Quote of the day

A critical look at the seemingly endless stream of outrage that has dominated coverage of this campaign.

Published July 15, 2008 2:24PM (EDT)

There really is a politics of outrage, and it has spread like a cancer throughout the body politic. It's become the default currency of political conversation.

Outrage is supposed to be extreme anger about an extreme and dignity-damaging insult. It has instead become the quotidian autonomic emotional register of most species of political actors, including partisans, campaign operatives and pundits. Hence: what used to be normal is now considered extreme.

Outrage is the easiest type of story for journalists to write about. We create crises when we report on aggrieved and outrage parties. and then we cover the reaction to the stories we write about...

Outrage is often phony; major campaigns contrive their outrage precisely for effect. (When I ask about these contrivances, I am told that they are "part of the game.") But outrage is often phony even if it seems real. Phony outrage is outrage for the sake of feeling outraged; it's a comfortable outrage, an outrage that serves to reinforce feelings of solidarity and get rid of feelings of dissonance...

Everyone is so outraged, outraged, outraged all the time that we're defining outrage down. If our outrage meter hits 10 at every conceivable sleight or remark, then when something really outrageous happens -- something truly morally despicable or cowardly takes place -- we're numb.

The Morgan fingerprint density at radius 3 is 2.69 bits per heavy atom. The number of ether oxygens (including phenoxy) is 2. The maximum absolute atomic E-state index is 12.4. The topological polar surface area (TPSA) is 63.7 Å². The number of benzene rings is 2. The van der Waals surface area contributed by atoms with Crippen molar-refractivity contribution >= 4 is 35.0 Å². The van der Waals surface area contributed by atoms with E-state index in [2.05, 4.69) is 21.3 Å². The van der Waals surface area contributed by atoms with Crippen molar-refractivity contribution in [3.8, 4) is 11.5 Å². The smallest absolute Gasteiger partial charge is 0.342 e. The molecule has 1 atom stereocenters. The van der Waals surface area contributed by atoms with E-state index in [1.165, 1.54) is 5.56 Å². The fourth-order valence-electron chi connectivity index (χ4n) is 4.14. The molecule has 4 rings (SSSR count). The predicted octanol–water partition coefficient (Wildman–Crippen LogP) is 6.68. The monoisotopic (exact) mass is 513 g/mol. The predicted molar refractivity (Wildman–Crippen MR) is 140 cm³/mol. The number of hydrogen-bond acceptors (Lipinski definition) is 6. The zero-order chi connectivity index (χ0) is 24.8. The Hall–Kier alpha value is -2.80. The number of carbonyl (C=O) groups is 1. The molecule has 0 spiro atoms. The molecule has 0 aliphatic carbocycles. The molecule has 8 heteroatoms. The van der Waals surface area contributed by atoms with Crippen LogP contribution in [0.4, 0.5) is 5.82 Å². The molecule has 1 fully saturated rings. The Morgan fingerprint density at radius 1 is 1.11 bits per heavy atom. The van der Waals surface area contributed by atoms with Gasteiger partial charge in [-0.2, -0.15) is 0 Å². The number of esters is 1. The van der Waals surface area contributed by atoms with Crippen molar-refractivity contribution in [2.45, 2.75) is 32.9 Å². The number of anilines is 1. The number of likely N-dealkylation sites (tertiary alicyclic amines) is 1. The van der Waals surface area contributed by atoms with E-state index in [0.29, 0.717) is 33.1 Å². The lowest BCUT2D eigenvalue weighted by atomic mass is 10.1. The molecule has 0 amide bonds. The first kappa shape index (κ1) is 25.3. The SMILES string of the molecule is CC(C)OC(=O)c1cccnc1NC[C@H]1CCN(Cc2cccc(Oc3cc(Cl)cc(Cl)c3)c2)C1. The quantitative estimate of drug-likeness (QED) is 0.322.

That's the Atlantic's Marc Ambinder, writing on his blog about the controversy over the cover of this week's New Yorker. (In a later post, he made another good point about the condescending way in which some of the people who've been criticizing the image have assumed that their fellow Americans are too stupid to get the satire: "Everyone brags about their own ability to resist subliminal messages -- although this is quite liminal, but we assume the worst about our fellow citizens, and we assume that they can't handle the same complex images we can handle.")

By Alex Koppelman

Alex Koppelman is a staff writer for Salon.

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